Hochheiser:

You said you wanted to run but now the president is elected by the board members, correct?

Drozd:

Yes, the president is elected by the board of director members.

Hochheiser:

Right. Once you decided you wanted to, how did you come to be selected by the board?

Drozd:

An election occurs every two years according to our by-laws. You’re not running alone. You’re usually running against one, two, sometimes three other candidates sometimes.

Hochheiser:

Right.

Drozd:

The process involves one expressing their desire to run and to explain his or her platform including the reasons why one wants to serve as president. So based on my past experience, along with my proven dedication to the society and its best interests, I became a viable candidate. I had a great relationship with everybody on the board. They liked what I was doing, I think. From what encouragement I received, I believed that to be the case, in all honesty. Certainly it was not that the other candidates were not qualified. I think they were very qualified, but I think everyone on the board knew I was a go getter, energetic, and willing to get the job done. That’s the sort of person I am, I suppose and it played in my favor.

Hochheiser:

Mm-hm.

Drozd:

Not sure I answered your question—

Hochheiser:

No, you answered it but there’s one thing, were you selected the first time you ran?

Drozd:

No that’s an interesting question though. The first time I ran I was actually nominated via a floor nomination back during the late 1990s. I had attended a board meeting in the Boston area as I recall. Someone on the board talked up my nomination and I was asked by the nominations chair beforehand at the time if I would be willing to be nominated. I agreed to run at that point if nominated from the floor. I really didn’t give it much thought at the time, and I was always up for a good challenge so to speak.

Although I did receive some votes, which was quite interesting, I did not make it at that time. I think the board members felt that I was too “green” at the time and that was fine with me. I did show my willingness to run which may have helped in my eventual accession to the presidency. As the saying goes, it was an honor to be nominated. So as a few years passed and I was still on the board, I gave it more thought and given the proper encouragement at the time, I decided to make a serious run at the position and made it known well in advance. That was during the 2004-2005 timeframe.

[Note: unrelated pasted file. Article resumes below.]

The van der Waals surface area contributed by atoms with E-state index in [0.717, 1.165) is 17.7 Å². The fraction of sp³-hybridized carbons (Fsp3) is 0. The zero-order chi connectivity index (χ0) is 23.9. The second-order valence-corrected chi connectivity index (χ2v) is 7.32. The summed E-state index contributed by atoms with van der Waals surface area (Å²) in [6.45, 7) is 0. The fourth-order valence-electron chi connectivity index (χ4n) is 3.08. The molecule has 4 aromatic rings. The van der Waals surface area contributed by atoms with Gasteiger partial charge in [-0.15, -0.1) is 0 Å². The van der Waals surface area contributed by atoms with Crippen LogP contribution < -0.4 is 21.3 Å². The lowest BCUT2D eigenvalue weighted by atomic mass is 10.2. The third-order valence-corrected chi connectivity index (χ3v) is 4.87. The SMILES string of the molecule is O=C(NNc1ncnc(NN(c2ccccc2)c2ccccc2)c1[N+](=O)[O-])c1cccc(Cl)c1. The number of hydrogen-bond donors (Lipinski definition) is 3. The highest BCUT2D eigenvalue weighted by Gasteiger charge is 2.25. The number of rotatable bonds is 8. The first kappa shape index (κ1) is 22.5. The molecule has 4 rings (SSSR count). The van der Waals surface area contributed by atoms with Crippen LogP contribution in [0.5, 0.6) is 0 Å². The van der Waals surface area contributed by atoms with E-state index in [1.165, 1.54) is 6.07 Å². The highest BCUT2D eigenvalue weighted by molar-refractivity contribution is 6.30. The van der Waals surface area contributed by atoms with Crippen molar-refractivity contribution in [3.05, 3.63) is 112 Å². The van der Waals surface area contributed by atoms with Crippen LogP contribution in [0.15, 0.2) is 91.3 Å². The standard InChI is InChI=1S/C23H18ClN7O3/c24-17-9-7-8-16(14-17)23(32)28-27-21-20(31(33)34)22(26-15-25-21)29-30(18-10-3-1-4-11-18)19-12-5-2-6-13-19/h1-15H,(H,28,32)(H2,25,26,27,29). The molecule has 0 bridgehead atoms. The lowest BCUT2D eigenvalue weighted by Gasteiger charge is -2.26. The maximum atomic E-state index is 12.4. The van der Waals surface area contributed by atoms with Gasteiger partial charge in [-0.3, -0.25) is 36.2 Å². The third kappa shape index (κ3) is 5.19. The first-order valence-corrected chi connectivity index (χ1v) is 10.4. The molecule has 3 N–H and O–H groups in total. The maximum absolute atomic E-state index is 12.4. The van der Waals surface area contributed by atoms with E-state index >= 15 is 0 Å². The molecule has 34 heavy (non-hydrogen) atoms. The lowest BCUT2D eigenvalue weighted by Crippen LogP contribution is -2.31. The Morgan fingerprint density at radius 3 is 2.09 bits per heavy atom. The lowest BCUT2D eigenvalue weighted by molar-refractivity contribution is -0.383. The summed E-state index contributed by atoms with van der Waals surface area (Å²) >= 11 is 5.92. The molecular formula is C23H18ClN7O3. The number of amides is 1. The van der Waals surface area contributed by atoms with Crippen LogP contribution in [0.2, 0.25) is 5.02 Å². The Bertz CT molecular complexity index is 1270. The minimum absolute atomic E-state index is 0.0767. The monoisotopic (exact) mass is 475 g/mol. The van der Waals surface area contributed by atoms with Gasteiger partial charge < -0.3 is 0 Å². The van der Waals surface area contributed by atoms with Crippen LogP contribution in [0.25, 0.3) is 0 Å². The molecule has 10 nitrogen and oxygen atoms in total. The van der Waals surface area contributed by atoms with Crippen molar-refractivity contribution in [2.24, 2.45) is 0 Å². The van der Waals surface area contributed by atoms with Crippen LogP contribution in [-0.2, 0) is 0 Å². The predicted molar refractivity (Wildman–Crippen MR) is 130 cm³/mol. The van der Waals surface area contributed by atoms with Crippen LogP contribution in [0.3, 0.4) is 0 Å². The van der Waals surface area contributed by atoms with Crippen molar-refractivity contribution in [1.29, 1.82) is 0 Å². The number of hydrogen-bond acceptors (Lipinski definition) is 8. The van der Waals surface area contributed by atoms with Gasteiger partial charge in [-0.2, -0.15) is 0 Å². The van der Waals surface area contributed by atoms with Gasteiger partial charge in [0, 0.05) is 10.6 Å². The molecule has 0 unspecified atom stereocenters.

Hochheiser:

Now you spent a year as president elect before becoming president, is that right?

Drozd:

Yes, one spends a year as president-elect to learn the ropes, work closely with the presiding president, and with the board members and committees. If you were a board member prior to running, which usually is the case, then you would know how to navigate the system and pave your way to the position and all the responsibilities that bear on the office.

Hochheiser:

Right.

Drozd:

And it’s just a matter of working with the acting or presiding president to get details of how to conduct the society’s business.

Hochheiser:

And so can you describe to me a bit more how you worked with Kimball Williams, who was your predecessor?

Drozd: